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American Soprano Refuses to Perform Due to Blackface Controversy

By: Bryan Zou

American Soprano Angel Blue refuses to perform at the Italian opera “La Traviata” due to their use of blackface.

Blackface refers to when a non-black/white actor uses black makeup that usually perpetuates racial black stereotypes. It started in the 1830’s, with the first minstrel (blackface) shows. White performers used burned cork or shoe polish to paint their faces black. They also wore tattered clothing and acted in a way that represented enslaved black people living on plantations as lazy, ignorant, superstitious, hypersexual, and prone to thievery and cowardice.

The most popular black character at the time, “Jim Crow”, was made by the “Father of Minstrelsy” Thomas Dartmouth Rice. From then, minstrelsy made its impact on the entertainment industry, with many songs, costumes, and makeup imitating the racial stereotypes in the minstrel shows.

Angel Blue was set to join the Arena di Verona cast in Italy, starting July 22. She pulled out of the show after finding out the theater “made the decision to utilize blackface makeup.” Being a black person, she felt that blackface was “offensive, humiliating, and outright racist.” In the same post, Blue also said, “let me be perfectly clear: the use of blackface under any circumstances, artistic or otherwise, is a deeply misguided practice based on archaic theatrical traditions which have no place in modern society. … I was so looking forward to making my house debut at Arena di Verona singing one of my favorite operas, but I cannot in good conscience associate myself with an institution which continues this practice.”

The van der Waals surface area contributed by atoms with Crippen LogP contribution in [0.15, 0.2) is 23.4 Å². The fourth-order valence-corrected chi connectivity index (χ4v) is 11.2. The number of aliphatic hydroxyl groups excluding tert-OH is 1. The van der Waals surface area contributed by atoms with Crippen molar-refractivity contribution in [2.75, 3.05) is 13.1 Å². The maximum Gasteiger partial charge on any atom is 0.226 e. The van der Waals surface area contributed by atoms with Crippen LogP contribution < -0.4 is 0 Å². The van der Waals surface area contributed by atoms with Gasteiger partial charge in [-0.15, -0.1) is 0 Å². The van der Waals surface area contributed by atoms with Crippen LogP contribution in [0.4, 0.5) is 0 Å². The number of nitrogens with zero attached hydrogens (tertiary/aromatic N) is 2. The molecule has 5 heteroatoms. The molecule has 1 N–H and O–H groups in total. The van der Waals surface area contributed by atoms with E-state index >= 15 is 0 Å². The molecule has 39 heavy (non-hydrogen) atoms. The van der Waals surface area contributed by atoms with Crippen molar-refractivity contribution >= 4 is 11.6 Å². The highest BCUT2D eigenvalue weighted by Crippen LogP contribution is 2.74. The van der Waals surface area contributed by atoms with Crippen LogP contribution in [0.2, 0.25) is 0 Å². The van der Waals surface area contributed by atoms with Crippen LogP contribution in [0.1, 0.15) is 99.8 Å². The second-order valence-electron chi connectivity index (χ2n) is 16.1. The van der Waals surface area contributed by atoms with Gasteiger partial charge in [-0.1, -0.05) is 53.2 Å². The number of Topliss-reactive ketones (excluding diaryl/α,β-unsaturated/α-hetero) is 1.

The “Aida” opera is currently playing at the Arena and is scheduled for July, August, and September. Arena’s version of “Aida” is based on a 2002 staging of it by Italian director Franco Zeffirelli.

On the other hand, Arena di Verona said “Angel Blue knowingly committed herself to sing at the Arena. We have no reason nor intent whatsoever to offend and disturb anyone’s sensibility. We reach with deep emotions people from different countries from different religious contexts, but for us all people are equal.” They invited Blue to meet with Arena officials to talk it out “in effort to understand others’ point of view, in respect of consciously assumed artistic obligations.” Arena wants the conversation to take place in-person rather than online, because “the digital world does not create the same empathy that only direct contact can bring about: just as in Theater.”


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